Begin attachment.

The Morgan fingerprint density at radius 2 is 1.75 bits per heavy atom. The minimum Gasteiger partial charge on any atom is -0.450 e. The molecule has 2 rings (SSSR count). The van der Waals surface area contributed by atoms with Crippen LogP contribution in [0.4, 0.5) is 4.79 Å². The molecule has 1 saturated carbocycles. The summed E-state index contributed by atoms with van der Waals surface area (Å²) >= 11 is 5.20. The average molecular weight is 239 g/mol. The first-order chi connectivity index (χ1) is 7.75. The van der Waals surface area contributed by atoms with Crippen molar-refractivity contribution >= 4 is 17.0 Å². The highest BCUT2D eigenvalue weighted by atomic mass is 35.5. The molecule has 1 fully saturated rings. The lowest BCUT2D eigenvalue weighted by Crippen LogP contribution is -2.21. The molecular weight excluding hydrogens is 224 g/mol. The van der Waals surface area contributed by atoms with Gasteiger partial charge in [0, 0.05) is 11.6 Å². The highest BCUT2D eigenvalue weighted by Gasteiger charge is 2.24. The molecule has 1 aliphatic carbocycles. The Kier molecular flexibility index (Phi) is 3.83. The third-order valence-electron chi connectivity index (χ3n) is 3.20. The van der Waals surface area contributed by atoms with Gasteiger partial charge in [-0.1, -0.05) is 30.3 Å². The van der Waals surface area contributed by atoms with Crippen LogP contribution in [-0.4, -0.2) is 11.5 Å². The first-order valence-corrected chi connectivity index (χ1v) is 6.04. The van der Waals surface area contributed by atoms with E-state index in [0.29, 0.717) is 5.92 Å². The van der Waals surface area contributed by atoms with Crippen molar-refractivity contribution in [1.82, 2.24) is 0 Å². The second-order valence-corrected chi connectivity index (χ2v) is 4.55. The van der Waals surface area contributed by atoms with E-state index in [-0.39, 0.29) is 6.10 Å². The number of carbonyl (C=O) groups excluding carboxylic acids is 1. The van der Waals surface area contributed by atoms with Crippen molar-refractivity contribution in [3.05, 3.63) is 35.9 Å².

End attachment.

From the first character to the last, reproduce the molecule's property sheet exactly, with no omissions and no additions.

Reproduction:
The Morgan fingerprint density at radius 2 is 1.75 bits per heavy atom. The minimum Gasteiger partial charge on any atom is -0.450 e. The molecule has 2 rings (SSSR count). The van der Waals surface area contributed by atoms with Crippen LogP contribution in [0.4, 0.5) is 4.79 Å². The molecule has 1 saturated carbocycles. The summed E-state index contributed by atoms with van der Waals surface area (Å²) >= 11 is 5.20. The average molecular weight is 239 g/mol. The first-order chi connectivity index (χ1) is 7.75. The van der Waals surface area contributed by atoms with Crippen molar-refractivity contribution >= 4 is 17.0 Å². The highest BCUT2D eigenvalue weighted by atomic mass is 35.5. The molecule has 1 fully saturated rings. The lowest BCUT2D eigenvalue weighted by Crippen LogP contribution is -2.21. The molecular weight excluding hydrogens is 224 g/mol. The van der Waals surface area contributed by atoms with Gasteiger partial charge in [0, 0.05) is 11.6 Å². The highest BCUT2D eigenvalue weighted by Gasteiger charge is 2.24. The molecule has 1 aliphatic carbocycles. The Kier molecular flexibility index (Phi) is 3.83. The third-order valence-electron chi connectivity index (χ3n) is 3.20. The van der Waals surface area contributed by atoms with Gasteiger partial charge in [-0.1, -0.05) is 30.3 Å². The van der Waals surface area contributed by atoms with Crippen LogP contribution in [-0.4, -0.2) is 11.5 Å². The first-order valence-corrected chi connectivity index (χ1v) is 6.04. The van der Waals surface area contributed by atoms with E-state index in [0.29, 0.717) is 5.92 Å². The van der Waals surface area contributed by atoms with Crippen molar-refractivity contribution in [1.82, 2.24) is 0 Å². The second-order valence-corrected chi connectivity index (χ2v) is 4.55. The van der Waals surface area contributed by atoms with E-state index in [-0.39, 0.29) is 6.10 Å². The number of carbonyl (C=O) groups excluding carboxylic acids is 1. The van der Waals surface area contributed by atoms with Crippen molar-refractivity contribution in [3.05, 3.63) is 35.9 Å².